Masters preview? Rory McIlroy defeats Patrick Reed on final hole in Dubai

In a PGA Tour-LIV Golf proxy battle, McIlroy outpaced Reed by a stroke in Dubai

It's January, but there's already an April feeling in the air.

Rory McIlroy won the Hero Dubai Desert Classic on Monday with an 18th-hole birdie. That's impressive enough, but what took the victory to another level was the man whom McIlroy beat: Patrick Reed, the LIV defector who's establishing himself as the anti-McIlroy both on the course and in the courtroom.

Playing in the group ahead of McIlroy's final pairing, Reed birdied the 18th hole to finish with 65 and claim the clubhouse lead at -18. As Reed looked on, McIlroy proceeded to birdie both the 17th and 18th to claim the victory:

It was a fitting end to a tournament week that began with Reed and McIlroy sparring over a driving range incident in which McIlroy ignored Reed, and Reed responded by tossing a tee in McIlroy's direction. The one-time Ryder Cup duelists have headed in opposite ideological directions due to Reed's defection to LIV and McIlroy's close affiliation with the PGA Tour. Reed's decision to sue multiple entities in the golf world, and draw even more into those suits, led to McIlroy getting subpoenaed on Christmas Eve ... which in turn led to the bad blood on the driving range last week.

"Mentally today was probably one of the toughest rounds I’ve ever had to play because it would be really easy to let your emotions get in the way," McIlroy said on a Sky Sports interview just after the victory. "I just really had to concentrate on focusing on myself, forget who was up there on the leaderboard and I did that really, really well."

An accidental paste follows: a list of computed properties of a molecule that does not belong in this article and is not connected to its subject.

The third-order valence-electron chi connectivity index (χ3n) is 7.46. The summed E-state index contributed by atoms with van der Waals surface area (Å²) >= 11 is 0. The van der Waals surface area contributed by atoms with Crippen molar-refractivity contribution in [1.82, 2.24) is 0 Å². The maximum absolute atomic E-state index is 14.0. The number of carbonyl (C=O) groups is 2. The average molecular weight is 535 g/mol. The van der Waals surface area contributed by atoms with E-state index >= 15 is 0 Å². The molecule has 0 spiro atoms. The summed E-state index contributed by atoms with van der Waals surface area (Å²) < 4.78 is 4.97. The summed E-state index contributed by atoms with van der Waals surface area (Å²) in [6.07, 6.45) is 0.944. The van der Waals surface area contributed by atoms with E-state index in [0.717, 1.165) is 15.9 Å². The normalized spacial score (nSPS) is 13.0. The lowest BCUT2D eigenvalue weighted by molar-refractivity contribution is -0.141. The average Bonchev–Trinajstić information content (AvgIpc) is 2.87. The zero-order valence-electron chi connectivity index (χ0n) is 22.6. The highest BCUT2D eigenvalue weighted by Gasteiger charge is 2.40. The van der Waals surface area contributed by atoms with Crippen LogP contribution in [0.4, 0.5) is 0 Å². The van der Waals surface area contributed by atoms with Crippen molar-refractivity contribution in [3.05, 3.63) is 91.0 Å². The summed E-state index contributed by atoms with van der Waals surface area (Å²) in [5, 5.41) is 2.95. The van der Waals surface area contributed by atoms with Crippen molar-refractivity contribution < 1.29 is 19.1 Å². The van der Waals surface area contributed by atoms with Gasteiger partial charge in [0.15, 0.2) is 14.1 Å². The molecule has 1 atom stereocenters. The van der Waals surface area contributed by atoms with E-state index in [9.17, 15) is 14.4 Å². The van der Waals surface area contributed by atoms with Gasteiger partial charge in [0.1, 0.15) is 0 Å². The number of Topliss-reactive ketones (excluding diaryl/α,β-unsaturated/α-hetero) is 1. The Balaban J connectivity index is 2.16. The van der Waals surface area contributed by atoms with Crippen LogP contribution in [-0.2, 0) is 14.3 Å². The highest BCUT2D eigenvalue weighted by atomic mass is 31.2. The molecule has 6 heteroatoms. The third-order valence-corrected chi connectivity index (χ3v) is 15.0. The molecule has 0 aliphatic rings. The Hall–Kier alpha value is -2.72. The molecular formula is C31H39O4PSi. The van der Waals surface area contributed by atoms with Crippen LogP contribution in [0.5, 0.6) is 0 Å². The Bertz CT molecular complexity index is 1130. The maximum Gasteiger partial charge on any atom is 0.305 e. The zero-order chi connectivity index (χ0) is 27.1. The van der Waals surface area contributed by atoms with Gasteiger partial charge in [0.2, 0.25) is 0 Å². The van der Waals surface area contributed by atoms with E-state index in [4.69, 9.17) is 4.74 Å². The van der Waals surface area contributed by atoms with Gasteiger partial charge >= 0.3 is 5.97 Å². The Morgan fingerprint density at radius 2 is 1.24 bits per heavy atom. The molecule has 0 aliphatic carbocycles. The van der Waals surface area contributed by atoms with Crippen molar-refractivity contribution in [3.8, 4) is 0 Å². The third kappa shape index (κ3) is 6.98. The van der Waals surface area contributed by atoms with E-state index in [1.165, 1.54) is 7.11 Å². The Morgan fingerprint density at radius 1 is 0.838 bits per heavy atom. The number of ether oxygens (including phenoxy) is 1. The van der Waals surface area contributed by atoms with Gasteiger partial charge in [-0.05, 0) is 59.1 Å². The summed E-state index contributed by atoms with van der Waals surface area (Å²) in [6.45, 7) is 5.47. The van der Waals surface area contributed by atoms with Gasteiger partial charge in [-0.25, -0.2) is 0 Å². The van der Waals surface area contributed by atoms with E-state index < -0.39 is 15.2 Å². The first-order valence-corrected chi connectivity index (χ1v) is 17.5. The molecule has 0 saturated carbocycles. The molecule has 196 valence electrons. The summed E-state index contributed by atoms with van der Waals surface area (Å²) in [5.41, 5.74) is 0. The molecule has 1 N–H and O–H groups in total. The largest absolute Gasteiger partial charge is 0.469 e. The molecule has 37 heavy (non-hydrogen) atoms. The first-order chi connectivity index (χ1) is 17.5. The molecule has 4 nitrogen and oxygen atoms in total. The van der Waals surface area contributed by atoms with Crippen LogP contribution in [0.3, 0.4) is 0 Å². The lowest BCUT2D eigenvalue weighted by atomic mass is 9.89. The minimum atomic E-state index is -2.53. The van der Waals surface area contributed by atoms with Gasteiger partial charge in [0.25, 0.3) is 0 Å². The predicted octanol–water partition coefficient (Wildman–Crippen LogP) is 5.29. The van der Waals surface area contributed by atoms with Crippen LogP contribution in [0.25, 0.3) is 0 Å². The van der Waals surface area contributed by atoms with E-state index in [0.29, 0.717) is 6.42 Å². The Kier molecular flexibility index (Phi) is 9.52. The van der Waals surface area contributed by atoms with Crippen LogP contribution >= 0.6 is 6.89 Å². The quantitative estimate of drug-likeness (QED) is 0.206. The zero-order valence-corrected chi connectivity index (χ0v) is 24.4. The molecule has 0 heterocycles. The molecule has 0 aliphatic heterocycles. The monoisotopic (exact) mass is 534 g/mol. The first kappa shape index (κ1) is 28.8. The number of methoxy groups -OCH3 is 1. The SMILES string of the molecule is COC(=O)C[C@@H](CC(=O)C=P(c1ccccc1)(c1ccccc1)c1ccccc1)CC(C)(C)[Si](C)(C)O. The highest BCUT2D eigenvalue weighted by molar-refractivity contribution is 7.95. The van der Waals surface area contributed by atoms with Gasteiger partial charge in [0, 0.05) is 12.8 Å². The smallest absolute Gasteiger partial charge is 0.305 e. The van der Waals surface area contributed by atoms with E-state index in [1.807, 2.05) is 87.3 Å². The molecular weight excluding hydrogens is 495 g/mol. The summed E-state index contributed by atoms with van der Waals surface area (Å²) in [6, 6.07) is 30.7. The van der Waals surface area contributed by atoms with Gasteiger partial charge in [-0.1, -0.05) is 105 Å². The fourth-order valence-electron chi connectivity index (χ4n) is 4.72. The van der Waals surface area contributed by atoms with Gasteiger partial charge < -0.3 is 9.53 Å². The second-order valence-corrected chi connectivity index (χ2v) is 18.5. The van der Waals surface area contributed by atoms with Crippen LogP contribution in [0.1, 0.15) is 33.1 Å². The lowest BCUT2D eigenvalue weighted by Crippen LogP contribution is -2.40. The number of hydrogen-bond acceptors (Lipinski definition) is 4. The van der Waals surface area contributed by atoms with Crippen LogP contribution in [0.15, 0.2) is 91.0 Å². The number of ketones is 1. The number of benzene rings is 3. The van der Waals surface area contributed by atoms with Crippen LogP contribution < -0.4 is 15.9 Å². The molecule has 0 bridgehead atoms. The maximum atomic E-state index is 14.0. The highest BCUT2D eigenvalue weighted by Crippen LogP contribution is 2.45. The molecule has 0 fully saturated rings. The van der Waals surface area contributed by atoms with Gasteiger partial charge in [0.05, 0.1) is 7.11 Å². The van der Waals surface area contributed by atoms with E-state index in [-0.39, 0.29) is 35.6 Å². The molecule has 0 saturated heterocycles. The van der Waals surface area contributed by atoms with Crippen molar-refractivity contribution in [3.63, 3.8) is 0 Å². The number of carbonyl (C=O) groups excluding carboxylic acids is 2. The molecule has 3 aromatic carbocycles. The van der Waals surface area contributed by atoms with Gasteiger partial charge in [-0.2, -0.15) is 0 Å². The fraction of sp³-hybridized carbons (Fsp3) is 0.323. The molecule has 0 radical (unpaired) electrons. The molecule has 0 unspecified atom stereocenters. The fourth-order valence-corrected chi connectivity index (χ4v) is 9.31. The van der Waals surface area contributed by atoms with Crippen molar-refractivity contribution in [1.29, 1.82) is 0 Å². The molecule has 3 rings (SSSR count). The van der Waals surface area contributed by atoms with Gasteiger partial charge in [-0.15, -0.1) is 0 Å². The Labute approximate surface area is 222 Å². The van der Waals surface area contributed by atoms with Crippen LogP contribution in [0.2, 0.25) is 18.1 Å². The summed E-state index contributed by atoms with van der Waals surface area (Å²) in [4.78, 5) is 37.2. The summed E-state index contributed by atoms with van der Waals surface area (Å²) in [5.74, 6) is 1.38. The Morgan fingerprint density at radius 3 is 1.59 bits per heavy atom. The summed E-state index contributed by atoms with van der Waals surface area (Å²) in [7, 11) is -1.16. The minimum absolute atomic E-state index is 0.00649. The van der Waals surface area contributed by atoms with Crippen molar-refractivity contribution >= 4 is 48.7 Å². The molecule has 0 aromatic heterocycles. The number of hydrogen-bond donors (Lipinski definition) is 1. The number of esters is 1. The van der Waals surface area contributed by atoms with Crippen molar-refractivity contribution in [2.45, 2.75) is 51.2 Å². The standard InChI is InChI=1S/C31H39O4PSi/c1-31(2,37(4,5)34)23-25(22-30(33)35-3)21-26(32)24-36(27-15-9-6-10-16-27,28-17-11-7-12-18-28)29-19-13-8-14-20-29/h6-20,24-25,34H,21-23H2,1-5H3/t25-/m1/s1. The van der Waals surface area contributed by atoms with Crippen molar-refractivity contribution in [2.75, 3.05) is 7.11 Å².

Reed began the final day four shots off the lead, but birdied the first two holes, and three of the first six, to cut the gap to a single stroke. He began the back nine eagle-birdie-par-birdie and held the clubhouse lead for a hole as McIlroy finished. It was a strong end to a tournament where Reed found himself involved in another rules controversy, this one following a wayward tee shot on the 17th, and whether a ball lodged in a palm tree on the 17th hole was actually his.

Reed was among a group of LIV players, including Ian Poulter, Richard Bland and Shaun Norris, who were in competition right up until the tournament's final day. LIV players are able to play in DP World Tour (formerly the European Tour) events because of differing regulations and court verdicts between that tour and the PGA Tour.

The ongoing, simmering strife between LIV and PGA Tour players all appears likely to crest at the Masters in two months, an event where — for this year's event, at least — LIV players who have qualified for the Masters, including Reed, will be in attendance. McIlroy, who has emerged as the PGA Tour's strongest advocate, is on a collision course with the outspoken LIV players, and that collision is on a path to happen in Augusta in April.

DUBAI, UNITED ARAB EMIRATES - JANUARY 30: Rory McIlroy of Northern Ireland celebrates victory in the Final Round on Day Five of the Hero Dubai Desert Classic at Emirates Golf Club on January 30, 2023 in Dubai, United Arab Emirates. (Photo by Oisin Keniry/Getty Images)
Rory McIlroy of Northern Ireland celebrates victory in the final round on Day 5 of the Hero Dubai Desert Classic at Emirates Golf Club on Jan. 30, 2023, in Dubai, United Arab Emirates. (Photo by Oisin Keniry/Getty Images)


Contact Jay Busbee at or on Twitter at @jaybusbee.